As a community, we are continually reflecting on what the role of Contemporary Spinster can and should be right now. Is Contemporary Spinster as a platform for feminist writing needed? What does it mean that the editor-in-chief is a white woman? What responsibilities do we, collectively, have as a safe space for critical reflection, examination, and advocating for change? How do we honor our obligations to racial justice, environmental sustainability, de-colonization, and anti-racist work as a community and as individuals?
These are the questions that we are still working through, and we will continue to work through them and reflect on our progress as long as we are a platform for feminist writing. Before we get to our weekly updates, I wanted to share our initial steps to work toward racial justice and structural change:
1. Privilege minoritized voices. We will do that both through the growth of our writing team but also by following a citation and linking policy that centers and highlights the voices of women of color.
2. We will write about and advocate for racial justice, climate awareness, decolonization, abolition, gender equity, and structural change.
3. We will share honestly about our own development as anti-racist writers and humans.
And, we will continue to listen and seek to continually improve in order to learn how we can better support, validate, and affirm, Black, Indigenous, and Persons of Color (BIPOC).
This is critically important, and we commit as a community to fighting for change.
Our weekly updates:
Ellen: Aside from doctor appointments, I’m still for the most part, working from and isolating at home. I did venture out to sit with my 87 year old mother in the parking lot of her building the other day. I hadn’t visited with her in person since the first week of March. Everyone coming in and out were wearing masks, and I find this to be true of most places I pass when driving. The elderly wear masks, and 65-75% of the rest of my community does not.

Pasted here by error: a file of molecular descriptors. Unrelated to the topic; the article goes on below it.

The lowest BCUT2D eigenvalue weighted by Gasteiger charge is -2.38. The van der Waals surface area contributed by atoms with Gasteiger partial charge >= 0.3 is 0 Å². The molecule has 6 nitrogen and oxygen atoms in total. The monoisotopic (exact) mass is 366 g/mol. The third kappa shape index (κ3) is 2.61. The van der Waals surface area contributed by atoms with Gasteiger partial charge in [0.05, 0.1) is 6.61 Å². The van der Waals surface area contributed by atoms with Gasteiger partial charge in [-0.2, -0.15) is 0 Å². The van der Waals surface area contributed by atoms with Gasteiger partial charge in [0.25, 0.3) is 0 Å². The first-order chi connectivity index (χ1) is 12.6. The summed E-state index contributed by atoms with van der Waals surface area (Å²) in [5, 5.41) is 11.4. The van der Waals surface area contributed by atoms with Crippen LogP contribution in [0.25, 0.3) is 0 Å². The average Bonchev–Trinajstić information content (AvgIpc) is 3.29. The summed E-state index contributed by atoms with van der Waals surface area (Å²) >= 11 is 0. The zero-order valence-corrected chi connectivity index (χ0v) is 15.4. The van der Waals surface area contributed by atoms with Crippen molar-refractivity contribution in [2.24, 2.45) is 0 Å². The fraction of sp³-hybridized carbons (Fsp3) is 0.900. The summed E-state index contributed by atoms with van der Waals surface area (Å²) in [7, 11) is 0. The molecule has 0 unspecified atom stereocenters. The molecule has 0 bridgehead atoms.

Our city is encouraging the public to come out for First Fridays and support local businesses/restaurants. I’m not sure how successful that’s been. Most all of the art shows in June and July have been canceled, however, the one I participate in every year is apparently still happening. It’s scheduled for mid-August and it’s a popular one, drawing in an average of 15,000 people during the single day event. This will be the first year I won’t be there since 2013; I’m quite saddened by that.
Rose: Indiana moves into its next phase on Friday rather than today. More things are open in much of the state. Indianapolis is opening more slowly. Some places are opening even more slowly than allowed, including my work and church. Which is good but I am also starting to miss people a lot. I think the biggest change from last week is that in most of the state playgrounds are open now and since the weather was beautiful this weekend I saw the one at the park I used as home base for my bike/run was pretty packed. I did go to an outdoor birthday party where we wore masks and stayed physically distant. It was good to see people in real life.
Laura: As I mentioned last week, fears and even thoughts about COVID-19 were displaced by the need to do internal work and reflect on how I could be both a better ally and if and how Contemporary Spinster could be a space that promoted structural change. As I mentioned above, I think that we can be an anti-racist and activist space, but I think it is going to be hard, and I wanted to make sure before I committed to doing the work that I was ready to do it.
Meanwhile, the number of COVID cases in Utah are spiking, and I find myself concerned for my mother who works in healthcare as well as for my protesting family and friends across the nation (and globe). It seems desperately unfair that those already at a greater risk for COVID-19 because of structural racism might also be at greater risk because they are doing the needed protesting to effect change. I stand with the Black Lives Matter protesters; this is, to me, an added layer of unfairness that they have to put themselves at even further risk to protests for their own right to live.
Ciara: From today Barbados has no curfew in the week, just at the weekends. Things starting to look a lot more like precovid times. There was a March in support of Black Lives Matter on Saturday here, all went well.
Are protests continuing your community? How is COVID-19 still impacting your community and your life?